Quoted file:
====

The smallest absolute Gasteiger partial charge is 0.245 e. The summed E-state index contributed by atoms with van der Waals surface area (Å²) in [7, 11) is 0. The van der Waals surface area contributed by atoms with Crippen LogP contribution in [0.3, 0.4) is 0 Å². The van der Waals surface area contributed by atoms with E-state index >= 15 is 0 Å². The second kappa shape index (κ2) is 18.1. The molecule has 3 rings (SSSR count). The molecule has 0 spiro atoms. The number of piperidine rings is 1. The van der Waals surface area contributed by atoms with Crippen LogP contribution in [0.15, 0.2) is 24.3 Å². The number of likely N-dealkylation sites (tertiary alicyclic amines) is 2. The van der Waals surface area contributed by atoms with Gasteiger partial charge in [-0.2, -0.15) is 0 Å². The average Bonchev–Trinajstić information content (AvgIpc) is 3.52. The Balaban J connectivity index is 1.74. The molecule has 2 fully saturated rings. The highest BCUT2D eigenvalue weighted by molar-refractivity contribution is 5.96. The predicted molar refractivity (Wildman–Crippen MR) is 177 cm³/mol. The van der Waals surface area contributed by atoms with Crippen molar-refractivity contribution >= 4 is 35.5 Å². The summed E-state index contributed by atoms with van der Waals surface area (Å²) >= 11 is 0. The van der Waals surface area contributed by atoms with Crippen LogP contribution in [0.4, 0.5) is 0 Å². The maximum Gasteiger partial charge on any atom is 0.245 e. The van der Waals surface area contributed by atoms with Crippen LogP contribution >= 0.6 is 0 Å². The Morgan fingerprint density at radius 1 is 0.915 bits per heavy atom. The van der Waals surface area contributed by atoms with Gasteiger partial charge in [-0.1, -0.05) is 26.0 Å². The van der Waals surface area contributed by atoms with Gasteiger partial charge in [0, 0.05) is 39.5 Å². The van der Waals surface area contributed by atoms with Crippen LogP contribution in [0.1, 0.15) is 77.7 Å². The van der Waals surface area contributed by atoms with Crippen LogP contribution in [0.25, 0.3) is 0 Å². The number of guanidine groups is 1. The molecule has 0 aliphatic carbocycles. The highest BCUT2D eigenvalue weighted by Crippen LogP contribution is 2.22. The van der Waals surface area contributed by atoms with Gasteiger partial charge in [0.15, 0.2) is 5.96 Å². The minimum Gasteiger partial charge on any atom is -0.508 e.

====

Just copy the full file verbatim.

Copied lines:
The smallest absolute Gasteiger partial charge is 0.245 e. The summed E-state index contributed by atoms with van der Waals surface area (Å²) in [7, 11) is 0. The van der Waals surface area contributed by atoms with Crippen LogP contribution in [0.3, 0.4) is 0 Å². The van der Waals surface area contributed by atoms with E-state index >= 15 is 0 Å². The second kappa shape index (κ2) is 18.1. The molecule has 3 rings (SSSR count). The molecule has 0 spiro atoms. The number of piperidine rings is 1. The van der Waals surface area contributed by atoms with Crippen LogP contribution in [0.15, 0.2) is 24.3 Å². The number of likely N-dealkylation sites (tertiary alicyclic amines) is 2. The van der Waals surface area contributed by atoms with Gasteiger partial charge in [-0.2, -0.15) is 0 Å². The average Bonchev–Trinajstić information content (AvgIpc) is 3.52. The Balaban J connectivity index is 1.74. The molecule has 2 fully saturated rings. The highest BCUT2D eigenvalue weighted by molar-refractivity contribution is 5.96. The predicted molar refractivity (Wildman–Crippen MR) is 177 cm³/mol. The van der Waals surface area contributed by atoms with Crippen molar-refractivity contribution >= 4 is 35.5 Å². The summed E-state index contributed by atoms with van der Waals surface area (Å²) >= 11 is 0. The van der Waals surface area contributed by atoms with Crippen LogP contribution in [0.4, 0.5) is 0 Å². The maximum Gasteiger partial charge on any atom is 0.245 e. The van der Waals surface area contributed by atoms with Crippen LogP contribution >= 0.6 is 0 Å². The Morgan fingerprint density at radius 1 is 0.915 bits per heavy atom. The van der Waals surface area contributed by atoms with Gasteiger partial charge in [-0.1, -0.05) is 26.0 Å². The van der Waals surface area contributed by atoms with Gasteiger partial charge in [0, 0.05) is 39.5 Å². The van der Waals surface area contributed by atoms with Crippen LogP contribution in [0.1, 0.15) is 77.7 Å². The van der Waals surface area contributed by atoms with Crippen LogP contribution in [0.25, 0.3) is 0 Å². The number of guanidine groups is 1. The molecule has 0 aliphatic carbocycles. The highest BCUT2D eigenvalue weighted by Crippen LogP contribution is 2.22. The van der Waals surface area contributed by atoms with Gasteiger partial charge in [0.15, 0.2) is 5.96 Å². The minimum Gasteiger partial charge on any atom is -0.508 e.